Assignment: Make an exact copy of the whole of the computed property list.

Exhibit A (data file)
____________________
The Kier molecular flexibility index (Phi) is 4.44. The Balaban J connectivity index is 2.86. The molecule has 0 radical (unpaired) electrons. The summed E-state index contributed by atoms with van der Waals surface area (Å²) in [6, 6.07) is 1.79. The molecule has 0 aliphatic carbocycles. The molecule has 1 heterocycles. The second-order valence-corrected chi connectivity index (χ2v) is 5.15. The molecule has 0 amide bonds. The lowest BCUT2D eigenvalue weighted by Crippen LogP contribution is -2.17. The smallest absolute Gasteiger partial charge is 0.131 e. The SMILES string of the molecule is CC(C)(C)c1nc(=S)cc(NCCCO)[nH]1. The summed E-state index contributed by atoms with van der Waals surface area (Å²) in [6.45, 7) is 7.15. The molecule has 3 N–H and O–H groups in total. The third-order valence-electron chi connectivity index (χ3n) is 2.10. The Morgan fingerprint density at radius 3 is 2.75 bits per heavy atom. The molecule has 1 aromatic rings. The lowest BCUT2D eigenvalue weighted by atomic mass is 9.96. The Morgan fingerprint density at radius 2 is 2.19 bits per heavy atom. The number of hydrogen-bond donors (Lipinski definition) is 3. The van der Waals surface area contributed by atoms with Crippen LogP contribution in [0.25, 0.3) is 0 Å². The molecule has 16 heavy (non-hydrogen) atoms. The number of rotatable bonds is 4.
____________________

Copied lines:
The Kier molecular flexibility index (Phi) is 4.44. The Balaban J connectivity index is 2.86. The molecule has 0 radical (unpaired) electrons. The summed E-state index contributed by atoms with van der Waals surface area (Å²) in [6, 6.07) is 1.79. The molecule has 0 aliphatic carbocycles. The molecule has 1 heterocycles. The second-order valence-corrected chi connectivity index (χ2v) is 5.15. The molecule has 0 amide bonds. The lowest BCUT2D eigenvalue weighted by Crippen LogP contribution is -2.17. The smallest absolute Gasteiger partial charge is 0.131 e. The SMILES string of the molecule is CC(C)(C)c1nc(=S)cc(NCCCO)[nH]1. The summed E-state index contributed by atoms with van der Waals surface area (Å²) in [6.45, 7) is 7.15. The molecule has 3 N–H and O–H groups in total. The third-order valence-electron chi connectivity index (χ3n) is 2.10. The Morgan fingerprint density at radius 3 is 2.75 bits per heavy atom. The molecule has 1 aromatic rings. The lowest BCUT2D eigenvalue weighted by atomic mass is 9.96. The Morgan fingerprint density at radius 2 is 2.19 bits per heavy atom. The number of hydrogen-bond donors (Lipinski definition) is 3. The van der Waals surface area contributed by atoms with Crippen LogP contribution in [0.25, 0.3) is 0 Å². The molecule has 16 heavy (non-hydrogen) atoms. The number of rotatable bonds is 4.